IDEAS home Printed from https://ideas.repec.org/p/nfi/nfiwps/2011-wp-12.html
   My bibliography  Save this paper

Does Mandatory Loan Review Affect Mortgage Contract Choice and Performance?

Author

Listed:
  • Itzhak Ben-David
  • Sumit Agarwal
  • Gene Amromin
  • Souphala Chomsisengphet
  • Douglas D. Evanoff

Abstract

We explore the effects of mandatory third-party review of mortgage contracts on the terms, availability, and performance of mortgage credit. Our study is based on a legislative pilot carried out by the State of Illinois in a selected set of zip codes in 2006. Mortgage applicants with low FICO scores were required to attend loan reviews by financial counselors. Applicants with higher FICO scores had to attend counseling only if they chose 'risky mortgages.' We find that low-FICO applicants for whom counselor review was mandatory did not materially change their contract choice. Conversely, applicants who could avoid counseling by choosing less risky mortgages did so. Although ex post default rates among low-FICO borrowers in the pilot program declined by 25%, we find that the educational component of counselor review played only a minor role. Instead, external review presented strong incentives for lenders to impose tighter ex ante screening on low-credit-quality borrowers.

Suggested Citation

  • Itzhak Ben-David & Sumit Agarwal & Gene Amromin & Souphala Chomsisengphet & Douglas D. Evanoff, 2011. "Does Mandatory Loan Review Affect Mortgage Contract Choice and Performance?," NFI Working Papers 2011-WP-12, Indiana State University, Scott College of Business, Networks Financial Institute.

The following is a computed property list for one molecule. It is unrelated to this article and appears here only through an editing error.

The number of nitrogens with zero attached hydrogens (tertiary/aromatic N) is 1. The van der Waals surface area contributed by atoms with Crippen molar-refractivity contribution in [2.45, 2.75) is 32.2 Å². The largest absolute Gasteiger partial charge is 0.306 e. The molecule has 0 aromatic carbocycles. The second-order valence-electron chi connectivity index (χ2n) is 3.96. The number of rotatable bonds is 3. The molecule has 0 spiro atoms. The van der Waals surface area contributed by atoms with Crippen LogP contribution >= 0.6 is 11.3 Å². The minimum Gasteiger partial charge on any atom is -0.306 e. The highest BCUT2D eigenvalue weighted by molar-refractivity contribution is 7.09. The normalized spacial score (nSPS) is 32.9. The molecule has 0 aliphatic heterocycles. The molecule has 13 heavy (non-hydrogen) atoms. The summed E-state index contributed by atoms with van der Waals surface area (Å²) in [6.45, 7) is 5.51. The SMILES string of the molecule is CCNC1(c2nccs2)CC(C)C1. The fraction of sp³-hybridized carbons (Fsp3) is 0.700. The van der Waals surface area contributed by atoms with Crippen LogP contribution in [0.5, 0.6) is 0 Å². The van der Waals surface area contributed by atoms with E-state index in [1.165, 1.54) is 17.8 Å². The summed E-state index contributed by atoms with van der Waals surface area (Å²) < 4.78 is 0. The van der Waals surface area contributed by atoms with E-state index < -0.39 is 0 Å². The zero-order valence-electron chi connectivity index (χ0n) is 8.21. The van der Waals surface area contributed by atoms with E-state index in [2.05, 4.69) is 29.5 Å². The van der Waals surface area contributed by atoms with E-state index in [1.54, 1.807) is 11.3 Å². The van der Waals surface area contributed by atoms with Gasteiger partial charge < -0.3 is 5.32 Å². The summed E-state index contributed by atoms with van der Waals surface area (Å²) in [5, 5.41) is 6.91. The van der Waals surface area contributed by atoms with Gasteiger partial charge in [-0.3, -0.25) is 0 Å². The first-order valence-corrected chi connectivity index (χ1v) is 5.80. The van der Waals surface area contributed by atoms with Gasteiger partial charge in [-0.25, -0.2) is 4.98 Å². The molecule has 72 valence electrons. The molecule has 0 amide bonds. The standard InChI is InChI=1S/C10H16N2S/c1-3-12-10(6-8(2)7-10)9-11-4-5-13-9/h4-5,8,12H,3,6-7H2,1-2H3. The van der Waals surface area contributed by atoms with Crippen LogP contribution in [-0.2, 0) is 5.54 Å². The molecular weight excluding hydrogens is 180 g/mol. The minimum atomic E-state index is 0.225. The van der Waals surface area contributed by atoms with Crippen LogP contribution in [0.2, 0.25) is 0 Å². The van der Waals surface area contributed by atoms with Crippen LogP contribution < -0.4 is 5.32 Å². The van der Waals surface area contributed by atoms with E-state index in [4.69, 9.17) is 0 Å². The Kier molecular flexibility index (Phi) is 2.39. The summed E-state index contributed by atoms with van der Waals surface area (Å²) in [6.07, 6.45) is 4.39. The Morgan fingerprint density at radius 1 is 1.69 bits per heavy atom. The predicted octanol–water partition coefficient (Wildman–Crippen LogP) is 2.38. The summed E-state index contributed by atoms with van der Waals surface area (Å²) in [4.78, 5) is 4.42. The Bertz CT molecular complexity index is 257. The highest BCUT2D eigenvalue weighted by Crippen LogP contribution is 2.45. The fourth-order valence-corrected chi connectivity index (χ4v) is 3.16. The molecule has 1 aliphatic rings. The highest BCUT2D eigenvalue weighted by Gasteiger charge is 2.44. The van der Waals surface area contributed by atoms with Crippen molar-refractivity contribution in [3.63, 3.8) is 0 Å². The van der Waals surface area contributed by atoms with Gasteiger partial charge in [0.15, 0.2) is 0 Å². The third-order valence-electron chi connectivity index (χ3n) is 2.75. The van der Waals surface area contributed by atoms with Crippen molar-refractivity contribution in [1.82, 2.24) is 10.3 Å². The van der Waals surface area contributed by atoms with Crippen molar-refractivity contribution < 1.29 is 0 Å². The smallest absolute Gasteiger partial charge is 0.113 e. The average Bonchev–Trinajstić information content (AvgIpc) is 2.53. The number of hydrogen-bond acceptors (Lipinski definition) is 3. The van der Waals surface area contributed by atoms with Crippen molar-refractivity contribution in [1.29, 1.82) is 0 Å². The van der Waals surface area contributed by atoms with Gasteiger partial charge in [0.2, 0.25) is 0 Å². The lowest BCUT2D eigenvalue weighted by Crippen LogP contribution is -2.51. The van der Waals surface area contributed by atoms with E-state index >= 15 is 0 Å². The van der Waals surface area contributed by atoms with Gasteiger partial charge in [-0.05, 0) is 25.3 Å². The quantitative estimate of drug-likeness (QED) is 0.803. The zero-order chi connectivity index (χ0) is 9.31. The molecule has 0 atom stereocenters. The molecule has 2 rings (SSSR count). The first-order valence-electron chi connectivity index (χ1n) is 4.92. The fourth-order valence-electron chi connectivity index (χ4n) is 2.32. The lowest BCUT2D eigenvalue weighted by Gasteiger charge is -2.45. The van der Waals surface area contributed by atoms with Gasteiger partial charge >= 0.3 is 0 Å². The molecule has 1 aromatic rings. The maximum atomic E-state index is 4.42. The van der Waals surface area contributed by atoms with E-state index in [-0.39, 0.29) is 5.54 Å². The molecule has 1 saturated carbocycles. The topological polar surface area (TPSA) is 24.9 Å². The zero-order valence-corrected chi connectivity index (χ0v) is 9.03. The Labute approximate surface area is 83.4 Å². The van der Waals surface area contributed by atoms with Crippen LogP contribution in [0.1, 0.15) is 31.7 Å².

• Handle: RePEc:nfi:nfiwps:2011-wp-12
    as

    Download full text from publisher

    File URL: http://www.indstate.edu/business/sites/business.indstate.edu/files/Docs/2011-WP-12_BenDavid.pdf
    File Function: Full text
    Download Restriction: no

    References listed on IDEAS

    as
    1. Sumit Agarwal & John C. Driscoll & Xavier Gabaix & David Laibson, 2007. "The Age of Reason: Financial Decisions Over the Lifecycle," NBER Working Papers 13191, National Bureau of Economic Research, Inc.
    2. Carlin, Bruce I., 2009. "Strategic price complexity in retail financial markets," Journal of Financial Economics, Elsevier, vol. 91(3), pages 278-287, March.
    3. B. Douglas Bernheim & Daniel M. Garrett & Dean M. Maki, 1997. "Education and Saving: The Long-Term Effects of High School Financial Curriculum Mandates," Working Papers 97012, Stanford University, Department of Economics.
    4. Bernheim, B. Douglas & Garrett, Daniel M. & Maki, Dean M., 2001. "Education and saving:: The long-term effects of high school financial curriculum mandates," Journal of Public Economics, Elsevier, pages 435-465.
    5. Lusardi, Annamaria & Tufano, Peter, 2015. "Debt literacy, financial experiences, and overindebtedness," Journal of Pension Economics and Finance, Cambridge University Press, pages 332-368.
    6. Shawn Cole & Anna Paulson & Gauri Kartini Shastry, 2014. "Smart Money? The Effect of Education on Financial Outcomes," Review of Financial Studies, Society for Financial Studies, pages 2022-2051.
    7. David Hirshleifer, 2008. "Psychological Bias as a Driver of Financial Regulation," European Financial Management, European Financial Management Association, vol. 14(5), pages 856-874.
    8. Bolton, Patrick & Freixas, Xavier & Shapiro, Joel, 2007. "Conflicts of interest, information provision, and competition in the financial services industry," Journal of Financial Economics, Elsevier, vol. 85(2), pages 297-330, August.